Developers have warned that questions over the Swansea Bay tidal lagoon must not delay other opportunities for tidal power. The warning came as the department for energy and climate change (Decc) launched a review “to ensure all decisions made regarding tidal lagoon energy are in the best interest of the UK.”
The company behind the Swansea Bay tidal lagoon have delayed building the lagoon after reaching a stalemate in discussions with the government over the level of subsidy it will receive.
Energy minister Lord Bourne commented: “Tidal Lagoons on this scale are an exciting, but as yet an untested technology. I want to better understand whether tidal lagoons can be cost effective, and what their impact on bills will be – both today and in the longer term.”
The Decc review of tidal lagoons will consider:
- An assessment of whether, and in what circumstances, tidal lagoons could play a cost effective role as part of the UK energy mix;
- The potential scale of opportunity in the UK and internationally, including supply chain opportunities;
- A range of possible structures for financing tidal lagoons;
- Different sizes of projects as the first of a kind;
- Whether a competitive framework could be put in place for the delivery of tidal lagoon projects
Peter Dixon, chief executive of tidal developer Kepler Energy, said: “The opportunity that tidal stream energy offers the UK must not be overshadowed by the hiatus surrounding tidal lagoons and Swansea Bay. Kepler Energy is working hard to bring forward plans for a tidal energy fence that will be located in the Bristol Channel… Subject to planning and financing, the Bristol Channel tidal fence, which is likely to be located in the Aberthaw to Minehead stretch of water, could be operational by 2025.”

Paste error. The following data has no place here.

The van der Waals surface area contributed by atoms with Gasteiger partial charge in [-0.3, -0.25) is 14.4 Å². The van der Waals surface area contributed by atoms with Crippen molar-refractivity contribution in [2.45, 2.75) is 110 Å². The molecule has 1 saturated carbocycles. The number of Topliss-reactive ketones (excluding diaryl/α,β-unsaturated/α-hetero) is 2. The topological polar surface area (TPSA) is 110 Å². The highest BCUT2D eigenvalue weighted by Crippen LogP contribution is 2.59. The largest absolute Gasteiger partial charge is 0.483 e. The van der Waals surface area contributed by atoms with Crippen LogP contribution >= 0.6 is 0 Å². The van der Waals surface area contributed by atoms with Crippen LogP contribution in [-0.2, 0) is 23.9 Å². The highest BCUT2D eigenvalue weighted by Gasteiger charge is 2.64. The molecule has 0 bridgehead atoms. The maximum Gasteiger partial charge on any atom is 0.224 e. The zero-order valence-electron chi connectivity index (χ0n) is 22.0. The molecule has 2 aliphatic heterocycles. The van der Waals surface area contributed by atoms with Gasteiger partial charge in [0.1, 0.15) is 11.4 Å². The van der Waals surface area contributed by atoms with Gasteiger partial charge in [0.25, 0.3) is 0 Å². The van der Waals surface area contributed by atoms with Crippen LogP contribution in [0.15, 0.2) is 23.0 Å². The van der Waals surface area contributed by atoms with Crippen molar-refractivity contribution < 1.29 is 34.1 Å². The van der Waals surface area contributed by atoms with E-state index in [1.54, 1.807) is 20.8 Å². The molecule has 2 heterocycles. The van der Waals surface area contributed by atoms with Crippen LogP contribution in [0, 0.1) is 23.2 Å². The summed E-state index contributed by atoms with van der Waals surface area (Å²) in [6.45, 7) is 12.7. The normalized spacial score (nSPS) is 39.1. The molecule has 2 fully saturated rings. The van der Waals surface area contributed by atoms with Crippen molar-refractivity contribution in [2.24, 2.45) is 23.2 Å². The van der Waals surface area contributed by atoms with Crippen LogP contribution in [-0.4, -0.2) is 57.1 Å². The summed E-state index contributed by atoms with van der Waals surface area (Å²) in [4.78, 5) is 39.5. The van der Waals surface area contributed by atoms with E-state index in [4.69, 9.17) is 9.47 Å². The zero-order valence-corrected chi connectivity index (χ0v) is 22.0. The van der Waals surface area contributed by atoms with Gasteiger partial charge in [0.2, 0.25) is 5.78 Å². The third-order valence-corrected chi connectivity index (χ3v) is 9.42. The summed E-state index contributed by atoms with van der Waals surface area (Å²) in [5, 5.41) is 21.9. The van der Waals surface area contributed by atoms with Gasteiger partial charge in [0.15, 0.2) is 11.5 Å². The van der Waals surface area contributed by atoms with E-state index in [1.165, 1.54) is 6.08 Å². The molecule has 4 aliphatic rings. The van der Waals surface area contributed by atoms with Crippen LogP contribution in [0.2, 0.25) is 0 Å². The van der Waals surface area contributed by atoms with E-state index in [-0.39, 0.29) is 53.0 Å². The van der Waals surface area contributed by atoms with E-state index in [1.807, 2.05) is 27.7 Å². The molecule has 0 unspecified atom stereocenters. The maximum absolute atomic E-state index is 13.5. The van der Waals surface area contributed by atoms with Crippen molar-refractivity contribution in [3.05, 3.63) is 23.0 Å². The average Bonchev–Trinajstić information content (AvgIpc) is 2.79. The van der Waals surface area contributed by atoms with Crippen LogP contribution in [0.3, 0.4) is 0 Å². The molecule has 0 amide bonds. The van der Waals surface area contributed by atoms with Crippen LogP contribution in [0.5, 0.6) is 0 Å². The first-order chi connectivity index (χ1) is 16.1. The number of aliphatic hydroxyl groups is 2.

He added: “The opportunity that tidal stream energy offers the UK is very significant. Our tidal stream technology at scale can quickly be cost competitive with nuclear generation and offshore wind, and can be deployed quickly and extensively in UK and overseas waters.”
Meanwhile, a new set of standards for the design and operation of tidal turbines has been published based on the outputs of a project in the Energy Technologies Institute’s (ETI) marine technology programme. The new certification standards will apply to all underwater tidal turbines. The ETI’s project manager Paul Trinick said: “Project developers will be interested in certifying their projects to satisfy their investors and insurers that they have controlled their risks.”
From the archive: Swansea’s tidal lagoon – how does it work and where are the costs?
From the magazine (subscribers only): Industry efforts to generate electricity from the UK’s tides will enter a critical new phase in 2016 with installation of the world’s first mini array of utility-scale turbines off the Scottish coast
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